Washington, DC - Rapidly escalating tensions in the form of armed conflict and skirmishes between U.S. allies, the Turks and Kurds, has resulted in the Turkish parliament authorizing deployment of its military forces along the Turkish/Iraqi boarder in preparation for invasion of Northern Iraq, the Kurdish de facto homeland. Stuck between a rock and a hard place, the U.S. military charged with maintaining the peace in a region increasingly bent on open war.
Like the "No-Fly Zone" established to protect the Kurds from attacks from the military forces of Saddam Hussein after the first Gulf war and before the U.S. invasion and subsequent occupation of Iraq, Bush announced today the necessity of declaring and posting "No-Invade Zone" and "No-Homeland Zone" signs throughout the region. It is believed the signs will prevent the invasion of Northern Iraq by Turkish forces seeking to prevent the establishment of a Kurdish State.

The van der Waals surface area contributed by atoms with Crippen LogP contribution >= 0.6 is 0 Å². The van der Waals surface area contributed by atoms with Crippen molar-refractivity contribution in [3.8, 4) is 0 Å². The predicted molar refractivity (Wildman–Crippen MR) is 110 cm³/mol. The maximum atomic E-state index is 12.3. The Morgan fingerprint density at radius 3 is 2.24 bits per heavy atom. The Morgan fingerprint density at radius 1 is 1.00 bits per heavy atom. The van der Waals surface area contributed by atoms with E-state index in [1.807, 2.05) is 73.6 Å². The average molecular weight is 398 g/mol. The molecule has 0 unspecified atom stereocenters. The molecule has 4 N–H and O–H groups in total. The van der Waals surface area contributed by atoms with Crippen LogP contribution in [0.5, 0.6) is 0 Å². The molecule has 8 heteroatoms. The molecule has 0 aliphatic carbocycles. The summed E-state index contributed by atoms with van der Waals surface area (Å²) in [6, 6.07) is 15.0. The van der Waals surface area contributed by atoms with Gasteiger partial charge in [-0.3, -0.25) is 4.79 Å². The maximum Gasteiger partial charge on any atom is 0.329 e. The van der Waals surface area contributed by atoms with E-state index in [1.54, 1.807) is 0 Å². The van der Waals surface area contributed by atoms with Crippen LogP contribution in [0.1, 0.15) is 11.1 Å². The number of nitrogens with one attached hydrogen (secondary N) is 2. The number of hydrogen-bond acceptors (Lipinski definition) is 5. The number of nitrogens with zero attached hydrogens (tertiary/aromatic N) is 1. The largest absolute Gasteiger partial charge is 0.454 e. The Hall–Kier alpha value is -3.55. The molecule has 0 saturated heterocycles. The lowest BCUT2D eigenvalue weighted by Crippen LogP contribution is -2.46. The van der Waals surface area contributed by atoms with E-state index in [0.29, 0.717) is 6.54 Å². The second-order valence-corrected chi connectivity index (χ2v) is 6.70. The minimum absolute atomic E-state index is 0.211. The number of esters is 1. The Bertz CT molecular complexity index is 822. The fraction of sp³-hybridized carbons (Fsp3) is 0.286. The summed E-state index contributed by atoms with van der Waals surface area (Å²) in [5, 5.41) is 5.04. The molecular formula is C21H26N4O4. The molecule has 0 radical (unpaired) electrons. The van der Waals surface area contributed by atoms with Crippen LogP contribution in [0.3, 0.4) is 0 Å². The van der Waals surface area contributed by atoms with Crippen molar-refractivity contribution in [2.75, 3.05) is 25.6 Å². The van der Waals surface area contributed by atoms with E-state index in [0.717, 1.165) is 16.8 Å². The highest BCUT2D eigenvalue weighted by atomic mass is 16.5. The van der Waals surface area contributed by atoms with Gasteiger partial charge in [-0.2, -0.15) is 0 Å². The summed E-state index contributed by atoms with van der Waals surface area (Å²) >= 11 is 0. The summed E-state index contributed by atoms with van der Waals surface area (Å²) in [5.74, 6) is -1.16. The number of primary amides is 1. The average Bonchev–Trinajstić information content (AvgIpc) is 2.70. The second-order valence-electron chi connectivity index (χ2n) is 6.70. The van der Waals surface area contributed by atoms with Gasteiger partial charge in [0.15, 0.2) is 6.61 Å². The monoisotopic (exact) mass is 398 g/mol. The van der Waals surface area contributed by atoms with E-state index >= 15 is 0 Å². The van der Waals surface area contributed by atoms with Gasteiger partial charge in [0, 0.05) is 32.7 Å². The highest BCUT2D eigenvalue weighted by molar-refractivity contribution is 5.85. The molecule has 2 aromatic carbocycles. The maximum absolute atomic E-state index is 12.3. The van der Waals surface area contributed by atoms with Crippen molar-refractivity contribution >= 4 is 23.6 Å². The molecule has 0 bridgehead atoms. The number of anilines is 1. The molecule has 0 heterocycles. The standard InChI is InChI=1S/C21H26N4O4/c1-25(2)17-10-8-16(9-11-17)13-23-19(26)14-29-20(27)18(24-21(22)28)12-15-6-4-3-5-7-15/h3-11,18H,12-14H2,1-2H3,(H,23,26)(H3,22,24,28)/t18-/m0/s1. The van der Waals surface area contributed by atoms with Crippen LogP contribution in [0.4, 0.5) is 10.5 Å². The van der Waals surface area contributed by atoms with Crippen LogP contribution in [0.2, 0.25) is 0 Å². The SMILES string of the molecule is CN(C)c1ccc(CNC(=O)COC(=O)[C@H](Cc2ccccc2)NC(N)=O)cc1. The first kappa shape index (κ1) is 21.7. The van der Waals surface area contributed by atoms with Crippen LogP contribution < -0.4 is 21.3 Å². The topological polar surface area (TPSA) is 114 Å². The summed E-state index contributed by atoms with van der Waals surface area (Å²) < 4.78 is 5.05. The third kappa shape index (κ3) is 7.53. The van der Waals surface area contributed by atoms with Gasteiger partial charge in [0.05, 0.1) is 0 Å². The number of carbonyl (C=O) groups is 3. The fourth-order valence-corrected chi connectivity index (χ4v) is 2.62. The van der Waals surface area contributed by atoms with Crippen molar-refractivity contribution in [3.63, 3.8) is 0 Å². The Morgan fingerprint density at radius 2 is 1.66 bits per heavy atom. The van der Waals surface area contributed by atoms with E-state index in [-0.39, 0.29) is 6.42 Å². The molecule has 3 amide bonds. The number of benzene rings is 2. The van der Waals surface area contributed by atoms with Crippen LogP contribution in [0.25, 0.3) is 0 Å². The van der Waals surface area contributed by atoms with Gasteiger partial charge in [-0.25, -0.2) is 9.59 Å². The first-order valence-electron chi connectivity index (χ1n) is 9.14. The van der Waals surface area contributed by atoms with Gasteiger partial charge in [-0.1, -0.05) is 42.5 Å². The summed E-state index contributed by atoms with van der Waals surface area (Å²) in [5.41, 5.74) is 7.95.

"That should make it clear to both our allies that we are committed to stifling both their ambitions equally and impartially," said a White House spokesman.
When asked if the White House actually believed the signs would work a White House spokesman replied, "Sure, why not? They are painted up quite nicely in bold type to let them know we mean business and in bright colors too so that they are visible form a considerable distance."
"No one in the world believes for a second that it will work, but it is expected it will buy us sometime while we figure out what the hell to do," said a political analyst.
The White House maintains that the "No-Invade Zone" signs placed along the Turkish/Iraqi boarder and the "No- Homeland Zone" signs placed within Kurdish Northern Iraq will be sufficient in sending a clear message to both our Turkish and Kurdish allies that we are serious.